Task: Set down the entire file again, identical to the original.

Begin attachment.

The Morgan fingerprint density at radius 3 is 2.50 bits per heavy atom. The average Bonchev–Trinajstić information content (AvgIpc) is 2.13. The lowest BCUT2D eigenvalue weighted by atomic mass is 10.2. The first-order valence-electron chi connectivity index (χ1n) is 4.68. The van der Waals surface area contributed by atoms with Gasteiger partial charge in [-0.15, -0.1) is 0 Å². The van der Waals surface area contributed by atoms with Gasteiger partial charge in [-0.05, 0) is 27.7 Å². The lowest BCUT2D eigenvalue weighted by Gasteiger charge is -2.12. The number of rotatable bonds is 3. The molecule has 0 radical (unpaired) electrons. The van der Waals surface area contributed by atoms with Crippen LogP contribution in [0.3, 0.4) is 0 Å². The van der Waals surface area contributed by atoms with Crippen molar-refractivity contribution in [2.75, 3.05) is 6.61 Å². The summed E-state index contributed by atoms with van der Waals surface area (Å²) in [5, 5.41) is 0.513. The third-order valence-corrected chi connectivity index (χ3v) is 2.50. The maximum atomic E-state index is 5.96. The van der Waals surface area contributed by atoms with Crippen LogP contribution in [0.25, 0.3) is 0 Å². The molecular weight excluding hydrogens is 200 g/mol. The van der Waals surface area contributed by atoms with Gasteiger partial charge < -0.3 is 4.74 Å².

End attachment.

The Morgan fingerprint density at radius 3 is 2.50 bits per heavy atom. The average Bonchev–Trinajstić information content (AvgIpc) is 2.13. The lowest BCUT2D eigenvalue weighted by atomic mass is 10.2. The first-order valence-electron chi connectivity index (χ1n) is 4.68. The van der Waals surface area contributed by atoms with Gasteiger partial charge in [-0.15, -0.1) is 0 Å². The van der Waals surface area contributed by atoms with Gasteiger partial charge in [-0.05, 0) is 27.7 Å². The lowest BCUT2D eigenvalue weighted by Gasteiger charge is -2.12. The number of rotatable bonds is 3. The molecule has 0 radical (unpaired) electrons. The van der Waals surface area contributed by atoms with Crippen LogP contribution in [0.3, 0.4) is 0 Å². The van der Waals surface area contributed by atoms with Crippen molar-refractivity contribution in [2.75, 3.05) is 6.61 Å². The summed E-state index contributed by atoms with van der Waals surface area (Å²) in [5, 5.41) is 0.513. The third-order valence-corrected chi connectivity index (χ3v) is 2.50. The maximum atomic E-state index is 5.96. The van der Waals surface area contributed by atoms with Crippen LogP contribution in [0.25, 0.3) is 0 Å². The molecular weight excluding hydrogens is 200 g/mol. The van der Waals surface area contributed by atoms with Gasteiger partial charge < -0.3 is 4.74 Å².